Specific recommendations for a healthy diet include: eating more fruit, vegetables, legumes, nuts and grains; cutting down on salt, sugar and fats. It is also advisable to choose unsaturated fats, instead of saturated fats and towards the elimination of trans-fatty acids."
- United Nations' World Health Organization
http://www.who.int/topics/diet/en/

Last edited by David3; 02-12-2016 at 01:16 PM.
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#41 Old 02-12-2016, 01:17 PM
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At least the first one said that meat is an important source of X,Y and Z. I've seen that as suggesting that meat was necessary. But maybe I was wrong.
Why would that be so? Meat is a very good source of iron, but so are beans.


Quote:
Why do you think it took them so long to admit that?

Perhaps they wanted to be absolutely certain that the claims they were making were accurate.

Quote:
Then the system (based on science, not on shamanism, that is) who trains and gives licences to all those doctors kinda sucks, isn't it? We are talking about very basic information that any medic should know.
Not necessarily. The role of a general practitioner is to diagnose various ailments and refer to a specialist if needed. While I don't think it would hurt for every doctor to receive more nutrition education, it hardly seems reasonable to expect it from those who don't specialize in the subject.

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Can you be more specific please? USDA making it clear that "nobody in the scientific community believes that we need to eat meat"? Where?
I really don't know how to make it any clearer. If humans NEEDED to eat meat, then it would be irresponsible (and possibly illegal) for a health organization to encourage anyone to go without it. Humans NEED water, so you won't find a page on the USDA's website full of helpful resources for those trying to quit drinking water. What you will find is a page full of links to vegetarian starter kits, vegetarian recipes, nutritional information on vegetarian diets and other resources for those interested in quitting meat. Clearly, it is not the opinion of the USDA that meat is necessary for a healthy diet.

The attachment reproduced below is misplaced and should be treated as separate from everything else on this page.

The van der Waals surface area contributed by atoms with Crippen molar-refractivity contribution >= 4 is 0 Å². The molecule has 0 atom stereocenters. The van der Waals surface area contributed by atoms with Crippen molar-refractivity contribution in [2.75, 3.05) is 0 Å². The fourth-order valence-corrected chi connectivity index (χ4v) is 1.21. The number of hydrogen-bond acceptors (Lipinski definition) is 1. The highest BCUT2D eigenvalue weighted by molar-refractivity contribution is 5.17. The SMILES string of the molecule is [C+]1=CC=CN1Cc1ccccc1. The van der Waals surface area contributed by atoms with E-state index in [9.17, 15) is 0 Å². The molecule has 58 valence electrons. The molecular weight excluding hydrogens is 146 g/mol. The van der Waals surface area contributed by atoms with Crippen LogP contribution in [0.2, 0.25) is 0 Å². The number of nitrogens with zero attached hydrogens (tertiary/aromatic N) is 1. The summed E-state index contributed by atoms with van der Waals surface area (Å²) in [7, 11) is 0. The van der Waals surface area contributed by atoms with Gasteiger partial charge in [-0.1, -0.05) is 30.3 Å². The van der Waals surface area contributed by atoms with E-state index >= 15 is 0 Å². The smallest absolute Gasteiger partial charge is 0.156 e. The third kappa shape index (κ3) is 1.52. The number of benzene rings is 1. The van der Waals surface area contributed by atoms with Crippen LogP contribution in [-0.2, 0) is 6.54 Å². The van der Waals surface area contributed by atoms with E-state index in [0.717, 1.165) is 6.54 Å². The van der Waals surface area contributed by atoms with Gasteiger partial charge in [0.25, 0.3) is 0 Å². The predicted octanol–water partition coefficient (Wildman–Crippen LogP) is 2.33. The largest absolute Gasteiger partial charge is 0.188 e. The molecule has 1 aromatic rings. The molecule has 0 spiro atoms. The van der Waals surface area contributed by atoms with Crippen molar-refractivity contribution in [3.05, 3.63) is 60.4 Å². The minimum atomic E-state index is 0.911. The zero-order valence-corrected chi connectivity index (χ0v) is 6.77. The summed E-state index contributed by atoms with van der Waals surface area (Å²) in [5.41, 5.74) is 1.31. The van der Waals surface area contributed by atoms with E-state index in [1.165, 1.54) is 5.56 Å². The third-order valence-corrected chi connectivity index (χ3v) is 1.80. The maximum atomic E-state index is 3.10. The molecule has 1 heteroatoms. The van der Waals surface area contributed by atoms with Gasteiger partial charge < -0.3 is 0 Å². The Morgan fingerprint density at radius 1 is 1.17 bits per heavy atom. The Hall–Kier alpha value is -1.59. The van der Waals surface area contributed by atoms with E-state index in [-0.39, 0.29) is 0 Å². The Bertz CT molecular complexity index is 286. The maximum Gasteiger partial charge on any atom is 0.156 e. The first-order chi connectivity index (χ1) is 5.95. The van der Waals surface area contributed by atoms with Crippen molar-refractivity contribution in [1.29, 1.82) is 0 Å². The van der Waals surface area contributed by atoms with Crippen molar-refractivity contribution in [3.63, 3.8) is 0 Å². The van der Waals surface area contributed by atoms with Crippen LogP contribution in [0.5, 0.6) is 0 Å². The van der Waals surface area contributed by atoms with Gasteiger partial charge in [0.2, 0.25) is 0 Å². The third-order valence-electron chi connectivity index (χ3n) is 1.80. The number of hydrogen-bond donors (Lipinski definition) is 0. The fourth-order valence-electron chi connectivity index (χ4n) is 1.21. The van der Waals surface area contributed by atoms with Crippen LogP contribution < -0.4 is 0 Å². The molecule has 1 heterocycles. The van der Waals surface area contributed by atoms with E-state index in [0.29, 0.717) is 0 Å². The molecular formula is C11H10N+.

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Of course I understand that. So, in other words, in your view, a diet without meat is just as healthy as a diet containing meat and none of them is better than the other, right?
It's not my opinion, but yes. In some cases, a diet containing meat is healthier than a vegetarian diet-- for instance, a diet of vegetables and whole grains plus a small amount of chicken would be healthier than a vegetarian diet of Oreo cookies and onion rings. Likewise, a vegetarian diet of vegetables and whole grains is healthier than a non-vegetarian diet of buffalo wings and ice cream. The presence or absence of meat alone doesn't determine whether or not a diet is healthy. However, it DOES determine whether or not a diet is compassionate towards animals, which is where my interest lies.

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Same logic applied by those who think that eating raw food implies eating over-sized meals in order to get enough nutrients, since the cooked food makes some nutrients more available. If others can use that logic, that means I can use it too, or at least I can put it to the test.
I'm sorry, I still don't know what you're talking about here.
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#42 Old 02-12-2016, 04:38 PM